Minimalism is being exercised improperly by many professionals today. It’s becoming all too common for people to stop reading e-mails after two lines, halfway listen to a client or colleague and then jump to an immediate answer without much thought, or skim required reading material rather than thoroughly digesting it. Things like “The Four-Hour Workweek” and the 80/20 rule lead too many people to believe that success and efficiency are all about cutting back, delegating, and automating. Getting things “off your desk” becomes paramount to doing deep work (which, if you really study the aforementioned principles, is still essential).
Digital articles must be prefaced with a note about how long it will take you to read them — and the prediction doesn’t account for time spent thinking through principles in a meaningful way. Professionals (particularly women) are urged to let go of perfectionist tendencies, to the point where typos and snafus are more common than not. Grammar is no longer part of the curriculum in many schools (or at least it’s not sinking in!). You get the picture.
I call this phenomenon “The Lost Art of Attention to Detail”. Ironically, the root of the problem is the massive number of details now at our fingertips. It’s imperative to exercise minimalism, to “pick your battles” and “be selective about what you give your time to” in today’s world to avoid, well, implosion. We are bombarded with so much information, the pace is so fast, the pressure to deliver so strong, that attention to detail can be one’s downfall if not exercised judiciously.
Why It’s Problematic
Most jobs still (and always will) inherently require more than four hours a week, and success in many fields will always remain based primarily on a standard of perfectionism, where nothing less than 100% is the goal. At least I hope that people like airplane mechanics and brain surgeons (and my hairstylist) are still operating in accordance with these standards. But I’m a lawyer, and I’m observing that attention to detail is becoming increasingly rare in the legal profession. Sure, nobody’s life is on the line (at least not in the immediate sense), but if a profession couched in nuanced analysis is being swept up in the trend, that’s indicative that much of our population is operating on a less attuned level.
I see too many people in my profession and in the broader business world acting with an urgency that is, at its core, inconsistent with the task at hand. The result is subpar work product. And in terms of relationships, this harried style leads to miscommunications, mismanagement, and missed opportunities.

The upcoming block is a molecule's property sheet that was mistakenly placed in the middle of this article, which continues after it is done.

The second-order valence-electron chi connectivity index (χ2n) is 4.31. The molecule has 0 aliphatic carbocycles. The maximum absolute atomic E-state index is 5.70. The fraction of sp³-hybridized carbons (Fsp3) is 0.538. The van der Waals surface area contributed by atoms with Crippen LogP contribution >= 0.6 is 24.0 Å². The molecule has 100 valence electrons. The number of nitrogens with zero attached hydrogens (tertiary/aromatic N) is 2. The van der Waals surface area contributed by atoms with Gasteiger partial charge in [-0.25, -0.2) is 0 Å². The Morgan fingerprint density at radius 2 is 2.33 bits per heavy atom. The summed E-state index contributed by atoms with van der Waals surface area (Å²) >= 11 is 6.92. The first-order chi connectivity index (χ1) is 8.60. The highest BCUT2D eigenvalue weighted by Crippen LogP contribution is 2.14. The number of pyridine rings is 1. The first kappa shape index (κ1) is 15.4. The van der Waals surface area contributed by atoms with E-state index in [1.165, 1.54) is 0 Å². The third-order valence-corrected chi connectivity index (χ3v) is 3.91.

But there’s more. Attention to detail means you care. So many people now lack true care in the majority of the things they do. It’s faster and easier to skip the time and attention required to involve not only your whole conscious brain, but your emotional self too. This type of holistic attention to detail is the same driver for doing the right thing even when nobody’s watching. It’s the same psyche that pushes people to go the extra mile to help someone else out even when it’s not particularly convenient, despite all the “noise” preaching to us to “learn to say no”. It’s the mindset that helps parents make true connections with children, and managers forge effective relationships with employees.
And in terms of our mental health, mindfulness and gratitude require this type of attention to detail too. This is why some people are literally addicted to yoga or keep Oprah’s gratitude journal religiously, while for others, these things are passing fads. The difference lies in those who are astute enough to realize the nuances and deeper levels of these exercises, as opposed to merely the superficial. Those who gloss over the details are susceptible to stress, anxiety, and the physical manifestations of mental overload caused by the hyper-paced digital world.
How to Apply Minimalism Effectively
So what’s the take-away from all this? If you want to be uber successful, “tidying up” your approach to your career does not mean glossing over details. The real key to thriving in today’s world is balancing a minimalist approach with the care and focus that is necessary for important tasks. It’s about honing your sense of judgment so you’ll know when to devote your full attention to important details and when you’re getting lost in details that are immaterial.
It’s true that there’s an art to crafting a succinct e-mail. But there’s a much higher art in synthesizing myriad details into cohesive and thoughtful summary (that’s not so long the recipient will quit reading before the end). If you compartmentalize, pare down, streamline, and automate everything, you run the risk of missing the bigger picture. You miss flashes of brilliance where your mind makes connections that are unique and beautiful and that a computer just can’t replace. Pausing to reflect on details fosters creativity, perspective, and quality. And this is what separates the good from the great in today’s world — if you care, that is.